Small Grains Summary. Ahead of last Friday’s Small Grains Summary, the average trade guess was for USDA to lower 2017/18 wheat production. Instead, production increases in the spring wheat crop resulted in a small increase in wheat production compared to the September WASDE: 1.741 billion bushels versus 1.739 billion, +2 million bushels.
Grain Stocks. All wheat in all positions in the Grain Stocks report was 2.253 billion bushels. This amount is 11 percent below the stocks held on September 1, 2016 but still 7 percent above the most recent five-year average. Again, this number was higher than the average of trade expectations ahead of the report of 2.205 billion bushels.
Weather. The portion of the Southern High Plains in some degree of drought increased from 24% to 29% last week. Conditions improved somewhat in Kansas but abnormally dry areas expanded from Central Texas across western Arkansas. The drought severity and coverage index (DSCI) for the Southern Plains increased from 28 to 33 this week, still well below an average reading for late September.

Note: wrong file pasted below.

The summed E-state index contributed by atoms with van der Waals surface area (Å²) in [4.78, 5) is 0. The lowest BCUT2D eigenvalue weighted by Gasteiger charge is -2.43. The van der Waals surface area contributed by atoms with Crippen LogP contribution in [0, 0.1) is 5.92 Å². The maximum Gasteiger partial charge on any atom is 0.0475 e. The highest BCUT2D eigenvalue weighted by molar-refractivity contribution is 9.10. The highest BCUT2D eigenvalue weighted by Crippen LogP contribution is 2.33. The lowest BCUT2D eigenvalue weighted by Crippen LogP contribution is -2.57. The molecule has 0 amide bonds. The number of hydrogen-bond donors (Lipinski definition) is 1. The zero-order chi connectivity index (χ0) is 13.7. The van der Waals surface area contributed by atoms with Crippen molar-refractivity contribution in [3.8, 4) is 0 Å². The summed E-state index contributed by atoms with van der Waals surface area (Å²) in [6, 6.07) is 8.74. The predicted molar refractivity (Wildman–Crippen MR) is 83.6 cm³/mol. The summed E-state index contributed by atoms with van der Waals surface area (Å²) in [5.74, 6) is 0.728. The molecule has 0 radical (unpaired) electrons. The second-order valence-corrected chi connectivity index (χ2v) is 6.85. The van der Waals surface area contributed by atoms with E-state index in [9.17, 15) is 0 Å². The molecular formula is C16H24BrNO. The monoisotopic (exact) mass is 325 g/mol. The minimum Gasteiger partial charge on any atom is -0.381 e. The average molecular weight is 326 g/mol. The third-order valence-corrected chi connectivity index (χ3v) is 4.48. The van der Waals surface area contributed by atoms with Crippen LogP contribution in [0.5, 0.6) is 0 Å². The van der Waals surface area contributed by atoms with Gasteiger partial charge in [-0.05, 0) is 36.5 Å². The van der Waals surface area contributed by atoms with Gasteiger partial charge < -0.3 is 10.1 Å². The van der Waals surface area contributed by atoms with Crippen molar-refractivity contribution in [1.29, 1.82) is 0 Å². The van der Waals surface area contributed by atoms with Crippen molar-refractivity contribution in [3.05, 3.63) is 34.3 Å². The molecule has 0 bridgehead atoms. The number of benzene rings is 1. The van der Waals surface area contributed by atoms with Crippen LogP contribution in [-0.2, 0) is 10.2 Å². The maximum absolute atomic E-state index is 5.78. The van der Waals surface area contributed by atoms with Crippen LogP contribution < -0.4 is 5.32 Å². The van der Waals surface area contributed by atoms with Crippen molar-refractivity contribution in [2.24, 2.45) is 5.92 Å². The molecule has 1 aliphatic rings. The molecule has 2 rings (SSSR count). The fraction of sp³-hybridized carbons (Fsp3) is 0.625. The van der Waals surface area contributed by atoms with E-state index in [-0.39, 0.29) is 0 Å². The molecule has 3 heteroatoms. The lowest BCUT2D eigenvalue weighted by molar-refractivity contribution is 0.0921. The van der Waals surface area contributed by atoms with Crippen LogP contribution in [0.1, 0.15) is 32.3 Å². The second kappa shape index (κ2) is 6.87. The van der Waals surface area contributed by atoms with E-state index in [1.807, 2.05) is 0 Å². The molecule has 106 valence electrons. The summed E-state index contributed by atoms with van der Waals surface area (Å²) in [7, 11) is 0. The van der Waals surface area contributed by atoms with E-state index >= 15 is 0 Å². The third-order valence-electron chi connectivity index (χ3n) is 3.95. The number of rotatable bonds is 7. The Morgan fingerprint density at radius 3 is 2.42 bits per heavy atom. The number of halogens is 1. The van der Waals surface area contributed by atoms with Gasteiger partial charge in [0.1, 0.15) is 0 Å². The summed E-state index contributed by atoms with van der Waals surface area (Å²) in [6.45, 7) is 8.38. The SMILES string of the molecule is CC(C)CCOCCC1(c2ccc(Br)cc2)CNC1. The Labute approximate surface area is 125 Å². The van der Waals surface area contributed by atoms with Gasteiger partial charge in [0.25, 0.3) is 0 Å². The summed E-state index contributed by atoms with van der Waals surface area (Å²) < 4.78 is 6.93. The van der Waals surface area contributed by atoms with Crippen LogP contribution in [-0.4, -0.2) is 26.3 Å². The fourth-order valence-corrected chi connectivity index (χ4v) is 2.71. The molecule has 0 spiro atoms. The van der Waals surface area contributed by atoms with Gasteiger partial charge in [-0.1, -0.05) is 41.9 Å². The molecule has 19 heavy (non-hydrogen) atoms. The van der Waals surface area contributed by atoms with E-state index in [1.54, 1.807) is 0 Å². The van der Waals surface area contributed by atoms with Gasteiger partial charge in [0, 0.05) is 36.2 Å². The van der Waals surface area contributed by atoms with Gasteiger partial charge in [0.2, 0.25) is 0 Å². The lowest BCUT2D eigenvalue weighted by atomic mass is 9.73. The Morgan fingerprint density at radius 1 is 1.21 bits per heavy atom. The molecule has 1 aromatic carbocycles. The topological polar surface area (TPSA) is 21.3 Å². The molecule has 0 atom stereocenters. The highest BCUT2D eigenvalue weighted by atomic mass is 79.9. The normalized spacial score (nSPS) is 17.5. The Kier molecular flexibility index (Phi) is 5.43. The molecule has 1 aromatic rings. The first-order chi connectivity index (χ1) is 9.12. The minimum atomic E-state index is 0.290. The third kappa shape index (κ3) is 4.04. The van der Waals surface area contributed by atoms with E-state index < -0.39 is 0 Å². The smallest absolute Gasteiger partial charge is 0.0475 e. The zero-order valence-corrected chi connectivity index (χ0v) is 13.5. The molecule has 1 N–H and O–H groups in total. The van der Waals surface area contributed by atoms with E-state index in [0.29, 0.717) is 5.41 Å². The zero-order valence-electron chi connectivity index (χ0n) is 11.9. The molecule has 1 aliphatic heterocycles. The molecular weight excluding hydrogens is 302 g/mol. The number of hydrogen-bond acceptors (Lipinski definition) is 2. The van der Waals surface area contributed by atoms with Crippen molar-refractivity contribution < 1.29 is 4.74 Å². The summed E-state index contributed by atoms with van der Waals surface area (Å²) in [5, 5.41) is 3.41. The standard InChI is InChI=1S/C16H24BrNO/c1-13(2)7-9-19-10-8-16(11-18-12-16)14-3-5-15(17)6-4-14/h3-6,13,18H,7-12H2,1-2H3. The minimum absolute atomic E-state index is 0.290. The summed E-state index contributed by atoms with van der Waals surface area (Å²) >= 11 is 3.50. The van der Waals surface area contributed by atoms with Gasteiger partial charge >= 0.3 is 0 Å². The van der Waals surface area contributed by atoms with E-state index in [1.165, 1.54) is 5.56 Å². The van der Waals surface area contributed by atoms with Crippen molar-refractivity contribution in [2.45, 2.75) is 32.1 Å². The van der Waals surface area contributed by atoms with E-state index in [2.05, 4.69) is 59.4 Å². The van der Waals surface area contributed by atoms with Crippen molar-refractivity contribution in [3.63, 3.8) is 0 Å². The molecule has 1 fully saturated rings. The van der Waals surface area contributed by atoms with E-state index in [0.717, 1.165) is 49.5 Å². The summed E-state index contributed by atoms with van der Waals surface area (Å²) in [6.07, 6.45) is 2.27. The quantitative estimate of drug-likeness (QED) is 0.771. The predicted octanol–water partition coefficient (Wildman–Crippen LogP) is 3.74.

The precipitation forecast this week shows good rainfall coverage for eastern New Mexico, the Texas Panhandle, Rolling Plains, North Texas, Oklahoma, and Kansas. The La Nina Watch continues in this week’s Oceanic Nino Index update from the Climate Prediction Center.
The latest weekly temperature deviation reading was -0.2°C from normal and the average of forecast models shows La Nina development this fall lasting into late spring. La Nina conditions increase the likelihood of a warmer and drier than normal fall and winter in the Southern High Plains.
Grain News on AgFax
Commitment of Traders. Money managers ended the last Tuesday in September (end of the month, end of the quarter) on a more bullish note. Short contracts held went down and long contracts went up for corn, soybeans, and soft wheat. Shorts went down in hard red winter wheat also but so did long positions.
2018 Wheat Marketing Plan. I am 20% priced on the 2018 crop and expect to add to that total when we get a better handle on acres and yield prospects.